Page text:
#1 – VERBS – WEAK PASSIVES

RESTORE BY NUMBERS

I provide a passage from a master that has been vandalized (by me) at the numbered locations.  You restore the original. 

THE CRIME:

In the morning Mrs Collard was buried (1) by them.  There was no burial ground at hand but they were shown by the Malay headman (2) where the grave could be dug (3), in a corner of the compound, near a rubbish heap.  Two coolies were got by the sergeant (4) and a shallow grave was dug (5); Mrs Collard was lowered (6) into it covered by a blanket, and a little out of the Prayer Book was read by Mrs Horsefall (7).  Then the blanket was taken away (8) because it could not be spared (9), and the earth was filled in.  A carpenter was found by Jean (10), and a little wood cross was nailed together (11) for them, and payment was refused (12) . . .

Clue:

A verb in the passive voice uses some form of the verb “to be”, such as “was”, “were”, and “be”, combined with a past participle, such as “buried”.  Passive verbs are usually weak verbs.  The subjects do not act; they are acted upon.  The subject, “Mrs. Collard”, has the action performed upon it, often followed by the true subject in a “by” phrase, such as “by them”.

Copy and paste the passage elsewhere in order to edit it.  Then check E.J.’s comments below.

A Tip:

Never use the passive where you can use the active. – George Orwell

THE ORIGINAL (Nevil Shute in “A Town Like Alice”):

In the morning they buried (1) Mrs Collard.  There was no burial ground at hand but the Malay headman showed them (2) where they could dig (3) the grave, in a corner of the compound, near a rubbish heap.  The sergeant got (4) two coolies and they dug (5) a shallow grave; they lowered (6) Mrs Collard into it covered by a blanket, and Mrs Horsefall read (7) a little out of the Prayer Book.  Then they took away (8) the blanket because they could not spare (9) that, and the earth was filled in.  Jean found (10) a carpenter who nailed (11) a little wooden cross together for them, and refused (12) payment . . .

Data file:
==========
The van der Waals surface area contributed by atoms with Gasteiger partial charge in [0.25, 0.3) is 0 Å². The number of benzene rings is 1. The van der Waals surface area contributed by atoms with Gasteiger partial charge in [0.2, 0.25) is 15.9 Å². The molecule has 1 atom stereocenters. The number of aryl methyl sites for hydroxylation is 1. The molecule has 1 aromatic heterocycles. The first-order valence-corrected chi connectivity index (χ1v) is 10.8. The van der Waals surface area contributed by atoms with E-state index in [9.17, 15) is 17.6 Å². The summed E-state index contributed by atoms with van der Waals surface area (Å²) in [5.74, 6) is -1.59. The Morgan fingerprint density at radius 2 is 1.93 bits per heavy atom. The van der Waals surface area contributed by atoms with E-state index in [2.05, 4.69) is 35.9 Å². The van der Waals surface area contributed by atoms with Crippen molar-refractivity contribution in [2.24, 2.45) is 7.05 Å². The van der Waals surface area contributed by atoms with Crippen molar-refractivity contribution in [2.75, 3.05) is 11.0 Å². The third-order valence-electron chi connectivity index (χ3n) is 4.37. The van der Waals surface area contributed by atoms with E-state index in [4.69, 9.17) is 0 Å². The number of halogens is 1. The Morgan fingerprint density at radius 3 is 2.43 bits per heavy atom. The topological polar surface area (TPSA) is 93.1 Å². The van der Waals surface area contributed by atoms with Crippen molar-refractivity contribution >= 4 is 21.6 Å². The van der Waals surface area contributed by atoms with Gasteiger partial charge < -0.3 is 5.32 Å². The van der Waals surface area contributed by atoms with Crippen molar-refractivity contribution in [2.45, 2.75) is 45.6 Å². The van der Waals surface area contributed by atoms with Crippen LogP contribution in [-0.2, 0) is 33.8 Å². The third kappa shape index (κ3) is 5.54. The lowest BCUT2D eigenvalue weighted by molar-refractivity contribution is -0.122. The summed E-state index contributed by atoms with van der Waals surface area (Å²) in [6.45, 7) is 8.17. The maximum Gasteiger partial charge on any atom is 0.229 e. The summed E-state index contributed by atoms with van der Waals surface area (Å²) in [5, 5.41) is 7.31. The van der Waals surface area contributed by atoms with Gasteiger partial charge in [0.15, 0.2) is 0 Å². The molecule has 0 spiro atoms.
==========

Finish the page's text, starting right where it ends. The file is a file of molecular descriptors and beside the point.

E.J.’s Comments:

Nevil Shute uses the passive voice only once: ” . . . The earth was filled in.”  No doubt he used it deliberately.  Perhaps he wanted no one to take responsibility for filling in the grave.  Perhaps he wanted to stress the finality of the act.

There is a “was” in the sentence “There was no burial ground . . .”  It is NOT used passively.  “There was” is sometimes called a sentence starter, and if used sparingly (say, once in ten thousand words), it can be effective.

Bonus Tip: Note the rhythm of the passage – it’s very noticeable if you read it aloud.  The subjects and verbs propel the action:  “They” do this; “he” does that; “she” does another thing.  The subjects act.

Advertisements

About EJ Lavoie

Writer and independent publisher with website www.WhiskyJackPublishing.ca
This entry was posted in RESTORE BY NUMBERS, WRITING and tagged , , , , . Bookmark the permalink.

Leave a Reply

Fill in your details below or click an icon to log in:

WordPress.com Logo

You are commenting using your WordPress.com account. Log Out / Change )

Twitter picture

You are commenting using your Twitter account. Log Out / Change )

Facebook photo

You are commenting using your Facebook account. Log Out / Change )

Google+ photo

You are commenting using your Google+ account. Log Out / Change )

Connecting to %s